A student protests rising murders in Caracas

While the Venezuela government, notorious for its manipulation of statistics, claimed that the homicide rate dropped in 2013, to 39 per 100,000 of the population, a rather more reliable NGO puts the figure at more than double that, at 79, meaning the nation remains one of the most dangerous in the world.

According to statistics put together by the Venezuelan Observatory of Violence (Observatorio Venezolano de Violencia –OVV), murders significantly increased during 2013, with 24,763 registered homicides, bringing the country to yet another grim new record level of violence -- 79 murders per 100,000 people. Last year, the Observatory put the rate at 73 per 100,000 compared to the government-cited figure of 56 per 100,000 -- though even the lower, official figure was a record high for the country.

SEE ALSO: Venezuela News and Profiles

The 2013 rate of 79 murders per 100,000 would mean Venezuela is still far and away the most dangerous nation in South America, and trails only Honduras (with a rate of 86) as the most dangerous nation on earth.

InSight Crime Analysis

Unfortunately the government claims that homicides actually dropped 30 percent in 2013 are so unbelievable that they must be discounted. Ever since Hugo Chavez took power in 1999, the Venezuelan government has controlled the flow of information on all matters, but particularly that regarding public security. His successor, President Nicolas Maduro seems even divorced from reality. His grip of the tiller appears wobbly at best as inflation breaks 50 percent, there are frequent power outages and supermarket shelves lack basic products.

The reasons for the rapid increase in murders over the last decade in Venezuela are manifold. Perhaps first among them is the increase in drug trafficking through the country, with up to 200 tons of Colombian cocaine transiting every year, bound for the US and Europe. This has created not only organized crime networks but resulted in the widespread corruption of elements of the Venezuelan security forces -- elements known as the “Cartel of the Suns,” after the gold stars that the generals wear on their epaulettes.

The Chavista regime has also promoted the creation of different irregular, armed groups, which began after the failed coup attempt against then president Hugo Chavez in 2002. Now the criminal landscape is populated with armed groups like the Bolivarian Liberation Forces (FBL) and the urban “colectivos” like the Tupamaros, which control large sectors of Caracas’ slums and whose activities are overlooked, or even supported, so long as they deliver votes for the government on election day.

The likelihood is that crime and violence will increase in Venezuela during 2014. It remains to be seen if Venezuela will topple Honduras from its position as the world’s most dangerous nation.

Investigations

  • 1
  • 2
  • 3
  • 4
  • 5
  • 6
Prev Next

'MS13 Members Imprisoned in El Salvador Can Direct the Gang in the US'

'MS13 Members Imprisoned in El Salvador Can Direct the Gang in the US'

Special Agent David LeValley headed the criminal division of the Federal Bureau of Investigation's (FBI) Washington office until last November 8. While in office, he witnessed the rise of the MS13, the Barrio 18 (18th Street) and other smaller gangs in the District of Columbia as well...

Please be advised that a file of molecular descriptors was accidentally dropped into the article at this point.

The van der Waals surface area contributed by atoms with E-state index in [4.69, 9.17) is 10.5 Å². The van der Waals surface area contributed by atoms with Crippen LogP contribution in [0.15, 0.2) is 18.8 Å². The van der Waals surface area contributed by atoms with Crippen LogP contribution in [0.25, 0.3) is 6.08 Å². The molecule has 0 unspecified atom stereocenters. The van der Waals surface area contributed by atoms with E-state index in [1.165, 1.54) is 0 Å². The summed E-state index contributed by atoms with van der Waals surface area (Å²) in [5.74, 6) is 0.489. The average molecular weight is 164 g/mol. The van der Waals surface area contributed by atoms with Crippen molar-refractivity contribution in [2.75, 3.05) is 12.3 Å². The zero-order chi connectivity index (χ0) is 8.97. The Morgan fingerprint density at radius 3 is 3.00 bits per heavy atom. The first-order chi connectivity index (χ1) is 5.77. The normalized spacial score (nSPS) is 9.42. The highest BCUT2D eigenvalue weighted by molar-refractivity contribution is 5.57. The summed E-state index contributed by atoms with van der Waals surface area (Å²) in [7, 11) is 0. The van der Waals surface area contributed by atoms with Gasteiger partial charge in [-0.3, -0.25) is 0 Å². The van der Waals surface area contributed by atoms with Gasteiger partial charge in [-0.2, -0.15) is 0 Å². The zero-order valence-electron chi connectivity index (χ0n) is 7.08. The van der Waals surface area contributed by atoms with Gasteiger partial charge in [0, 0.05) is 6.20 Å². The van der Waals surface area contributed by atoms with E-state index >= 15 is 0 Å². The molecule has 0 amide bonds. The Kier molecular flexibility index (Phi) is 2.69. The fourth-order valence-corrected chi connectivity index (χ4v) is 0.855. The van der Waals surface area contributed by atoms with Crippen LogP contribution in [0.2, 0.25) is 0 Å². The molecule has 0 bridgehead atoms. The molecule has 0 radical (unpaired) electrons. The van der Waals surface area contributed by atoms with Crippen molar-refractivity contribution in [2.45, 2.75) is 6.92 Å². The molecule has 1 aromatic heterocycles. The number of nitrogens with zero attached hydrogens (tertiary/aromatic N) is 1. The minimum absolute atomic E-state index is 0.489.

Guatemala's Mafia State and the Case of Mauricio López Bonilla

Guatemala's Mafia State and the Case of Mauricio López Bonilla

Former Guatemalan Interior Minister Mauricio López Bonilla -- a decorated war hero and a longtime US ally -- finds himself treading water amidst a flurry of accusations about corruption and his connections to drug traffickers. López Bonilla is not the most well-known suspect in the cases against...

How the MS13 Got Its Foothold in Transnational Drug Trafficking

How the MS13 Got Its Foothold in Transnational Drug Trafficking

Throughout the continent, the debate on whether or not the Mara Salvatrucha (MS13) gang is working with or for drug traffickers continues. In this investigation, journalist Carlos García tells the story of how a member of the MS13 entered the methamphetamine distribution business under the powerful auspices...

How the MS13 Tried (and Failed) to Create a Single Gang in the US

How the MS13 Tried (and Failed) to Create a Single Gang in the US

In July 2011, members of the Mara Salvatrucha (MS13) attended a meeting organized in California by a criminal known as "Bad Boy." Among the invitees was José Juan Rodríguez Juárez, known as "Dreamer," who had gone to the meeting hoping to better understand what was beginning to...

The MS13 Moves (Again) to Expand on US East Coast

The MS13 Moves (Again) to Expand on US East Coast

Local police and justice officials are convinced that the Mara Salvatrucha (MS13) has strengthened its presence along the East Coast of the United States. The alarm follows a recent spate of violence -- of the type not seen in a decade -- which included dismembered bodies and...

The Lucky ‘Kingpin’: How ‘Chepe Diablo’ Has (So Far) Ridiculed Justice

The Lucky ‘Kingpin’: How ‘Chepe Diablo’ Has (So Far) Ridiculed Justice

José Adán Salazar Umaña is the only Salvadoran citizen currently on the US government's Kingpin List. But in his defense, Salazar Umaña claims is he is an honorable businessman who started his career by exchanging money along the borders between Guatemala, El Salvador and Honduras. He does...